Microtransplantation of Nigral Dopamine Neurons

A Step-by-Step Recipe
  • Guido Nikkhah
  • Christian Winkler
  • Alexandra Rödter
  • Madjid Samii
Part of the Neuromethods book series (NM, volume 36)


The cell suspension grafting procedure, as originally described by (1983), has become the standard protocol for the implantation of fetal neuronal cell suspensions to deep brain nuclei. Its major advantages, compared to the earlier studies of transplanting solid pieces of fetal tissue into cortical cavities overlying the caudate-putamen (CPU) or lateral ventricle (Stenevi et al., 1976; Björklund et al., 1979), have been the ability to graft to intraparenchymal target sites with less trauma and high stereotactic accuracy, and to manipulate the cells prior to implantation. It has become the standard technique for the preparation and implantation, not only of dopaminergic (DA-ergic), but also of noradrenergic, cholinergic, serotonergic, and γ-aminobutyric aid (GABA)-ergic graft tissue since then (Björklund and Dunnett, 1992; see also Dunnett and Björklund, this volume). For dopamine (DA)-rich transplants, usually the ventral mesencephalon (VM) of embryonic day 14–15 (E14–E15) rat fetuses are prepared by means of mechanical and enzymatic dissociation (Björklund et al., 1983; see also Barker and Dunnett, this volume). However, only 8–10% of these cells are DA neurons (Nikkhah et al., 1993b): The majority were GABA-ergic and other non-DA neuronal and glial precursor cells.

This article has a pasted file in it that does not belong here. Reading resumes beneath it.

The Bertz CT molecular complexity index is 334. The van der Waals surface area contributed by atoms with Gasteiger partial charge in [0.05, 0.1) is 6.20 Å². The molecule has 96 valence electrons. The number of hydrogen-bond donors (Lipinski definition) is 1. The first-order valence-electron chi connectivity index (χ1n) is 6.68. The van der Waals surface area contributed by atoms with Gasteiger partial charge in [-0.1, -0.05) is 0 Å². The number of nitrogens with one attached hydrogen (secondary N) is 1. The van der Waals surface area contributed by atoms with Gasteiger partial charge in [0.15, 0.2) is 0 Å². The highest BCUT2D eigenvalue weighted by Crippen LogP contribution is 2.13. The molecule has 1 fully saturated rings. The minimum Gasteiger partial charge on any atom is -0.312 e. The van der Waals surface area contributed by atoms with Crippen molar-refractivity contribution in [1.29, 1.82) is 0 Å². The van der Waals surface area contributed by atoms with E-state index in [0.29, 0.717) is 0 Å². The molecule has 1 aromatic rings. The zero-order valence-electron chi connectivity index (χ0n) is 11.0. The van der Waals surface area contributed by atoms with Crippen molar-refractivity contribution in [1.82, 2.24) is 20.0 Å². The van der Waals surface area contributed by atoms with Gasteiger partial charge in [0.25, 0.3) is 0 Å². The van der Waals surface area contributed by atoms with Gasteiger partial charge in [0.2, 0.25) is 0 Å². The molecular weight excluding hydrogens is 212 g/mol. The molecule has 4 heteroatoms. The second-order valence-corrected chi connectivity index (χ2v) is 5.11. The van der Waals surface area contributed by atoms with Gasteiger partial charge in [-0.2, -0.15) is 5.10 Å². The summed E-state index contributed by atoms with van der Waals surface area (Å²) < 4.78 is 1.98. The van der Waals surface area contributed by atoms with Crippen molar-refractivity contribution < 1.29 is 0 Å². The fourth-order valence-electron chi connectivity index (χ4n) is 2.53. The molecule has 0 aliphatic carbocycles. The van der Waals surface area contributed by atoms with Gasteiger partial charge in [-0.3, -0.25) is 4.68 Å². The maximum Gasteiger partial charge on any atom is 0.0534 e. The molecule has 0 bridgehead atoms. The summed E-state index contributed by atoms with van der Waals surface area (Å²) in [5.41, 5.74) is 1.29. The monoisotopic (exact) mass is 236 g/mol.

Graft Survival Glass Capillary Glial Fibrillary Acidic Protein Expression Ventral Mesencephalon Hamilton Microsyringe 
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Copyright information

© Humana Press Inc., Totowa, NJ 2000

Authors and Affiliations

  • Guido Nikkhah
    • 1
  • Christian Winkler
    • 1
  • Alexandra Rödter
    • 1
  • Madjid Samii
    • 1
  1. 1.Neurosurgical ClinicNordstadt HospitalHanoverGermany

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